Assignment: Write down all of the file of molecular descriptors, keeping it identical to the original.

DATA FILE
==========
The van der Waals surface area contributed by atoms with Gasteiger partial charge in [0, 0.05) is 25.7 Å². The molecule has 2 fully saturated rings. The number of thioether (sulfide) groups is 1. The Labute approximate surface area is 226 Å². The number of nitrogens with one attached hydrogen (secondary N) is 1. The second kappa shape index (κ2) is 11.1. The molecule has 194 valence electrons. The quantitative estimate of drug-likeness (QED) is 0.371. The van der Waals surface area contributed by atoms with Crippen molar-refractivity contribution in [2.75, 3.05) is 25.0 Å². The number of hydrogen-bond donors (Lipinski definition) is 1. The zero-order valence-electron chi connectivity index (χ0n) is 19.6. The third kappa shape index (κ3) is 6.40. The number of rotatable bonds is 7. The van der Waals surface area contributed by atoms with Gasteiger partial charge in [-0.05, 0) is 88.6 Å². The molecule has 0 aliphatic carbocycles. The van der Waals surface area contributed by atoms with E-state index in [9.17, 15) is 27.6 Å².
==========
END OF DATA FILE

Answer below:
The van der Waals surface area contributed by atoms with Gasteiger partial charge in [0, 0.05) is 25.7 Å². The molecule has 2 fully saturated rings. The number of thioether (sulfide) groups is 1. The Labute approximate surface area is 226 Å². The number of nitrogens with one attached hydrogen (secondary N) is 1. The second kappa shape index (κ2) is 11.1. The molecule has 194 valence electrons. The quantitative estimate of drug-likeness (QED) is 0.371. The van der Waals surface area contributed by atoms with Crippen molar-refractivity contribution in [2.75, 3.05) is 25.0 Å². The number of hydrogen-bond donors (Lipinski definition) is 1. The zero-order valence-electron chi connectivity index (χ0n) is 19.6. The third kappa shape index (κ3) is 6.40. The number of rotatable bonds is 7. The van der Waals surface area contributed by atoms with Gasteiger partial charge in [-0.05, 0) is 88.6 Å². The molecule has 0 aliphatic carbocycles. The van der Waals surface area contributed by atoms with E-state index in [9.17, 15) is 27.6 Å².